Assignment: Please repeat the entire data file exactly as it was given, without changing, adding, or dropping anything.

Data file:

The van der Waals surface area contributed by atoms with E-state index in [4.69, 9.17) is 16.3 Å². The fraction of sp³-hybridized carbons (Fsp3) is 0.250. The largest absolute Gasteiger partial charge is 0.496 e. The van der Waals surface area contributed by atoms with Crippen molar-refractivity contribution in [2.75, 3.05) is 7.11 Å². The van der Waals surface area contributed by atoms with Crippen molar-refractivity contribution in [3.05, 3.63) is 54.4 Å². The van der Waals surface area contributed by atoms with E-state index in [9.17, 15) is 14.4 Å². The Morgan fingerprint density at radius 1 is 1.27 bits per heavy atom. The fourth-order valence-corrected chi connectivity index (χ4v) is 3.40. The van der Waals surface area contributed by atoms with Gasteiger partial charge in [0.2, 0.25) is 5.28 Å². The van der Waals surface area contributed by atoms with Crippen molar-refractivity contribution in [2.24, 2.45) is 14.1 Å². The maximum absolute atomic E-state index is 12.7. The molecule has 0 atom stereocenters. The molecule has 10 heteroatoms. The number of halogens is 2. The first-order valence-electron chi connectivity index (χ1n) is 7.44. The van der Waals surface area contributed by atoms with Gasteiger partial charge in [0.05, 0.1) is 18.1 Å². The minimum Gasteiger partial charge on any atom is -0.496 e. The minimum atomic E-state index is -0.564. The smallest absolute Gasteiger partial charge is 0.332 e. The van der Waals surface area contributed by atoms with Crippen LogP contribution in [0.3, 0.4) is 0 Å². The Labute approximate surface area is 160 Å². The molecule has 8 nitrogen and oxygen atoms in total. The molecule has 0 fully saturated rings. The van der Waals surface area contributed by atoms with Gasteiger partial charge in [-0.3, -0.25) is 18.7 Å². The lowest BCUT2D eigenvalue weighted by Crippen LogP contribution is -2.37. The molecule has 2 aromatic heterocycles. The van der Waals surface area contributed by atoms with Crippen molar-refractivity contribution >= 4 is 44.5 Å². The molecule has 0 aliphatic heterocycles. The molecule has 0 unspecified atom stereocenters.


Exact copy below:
The van der Waals surface area contributed by atoms with E-state index in [4.69, 9.17) is 16.3 Å². The fraction of sp³-hybridized carbons (Fsp3) is 0.250. The largest absolute Gasteiger partial charge is 0.496 e. The van der Waals surface area contributed by atoms with Crippen molar-refractivity contribution in [2.75, 3.05) is 7.11 Å². The van der Waals surface area contributed by atoms with Crippen molar-refractivity contribution in [3.05, 3.63) is 54.4 Å². The van der Waals surface area contributed by atoms with E-state index in [9.17, 15) is 14.4 Å². The Morgan fingerprint density at radius 1 is 1.27 bits per heavy atom. The fourth-order valence-corrected chi connectivity index (χ4v) is 3.40. The van der Waals surface area contributed by atoms with Gasteiger partial charge in [0.2, 0.25) is 5.28 Å². The van der Waals surface area contributed by atoms with Crippen molar-refractivity contribution in [2.24, 2.45) is 14.1 Å². The maximum absolute atomic E-state index is 12.7. The molecule has 0 atom stereocenters. The molecule has 10 heteroatoms. The number of halogens is 2. The first-order valence-electron chi connectivity index (χ1n) is 7.44. The van der Waals surface area contributed by atoms with Gasteiger partial charge in [0.05, 0.1) is 18.1 Å². The minimum Gasteiger partial charge on any atom is -0.496 e. The minimum atomic E-state index is -0.564. The smallest absolute Gasteiger partial charge is 0.332 e. The van der Waals surface area contributed by atoms with Crippen LogP contribution in [0.3, 0.4) is 0 Å². The Labute approximate surface area is 160 Å². The molecule has 8 nitrogen and oxygen atoms in total. The molecule has 0 fully saturated rings. The van der Waals surface area contributed by atoms with Gasteiger partial charge in [-0.3, -0.25) is 18.7 Å². The lowest BCUT2D eigenvalue weighted by Crippen LogP contribution is -2.37. The molecule has 2 aromatic heterocycles. The van der Waals surface area contributed by atoms with Crippen molar-refractivity contribution >= 4 is 44.5 Å². The molecule has 0 aliphatic heterocycles. The molecule has 0 unspecified atom stereocenters.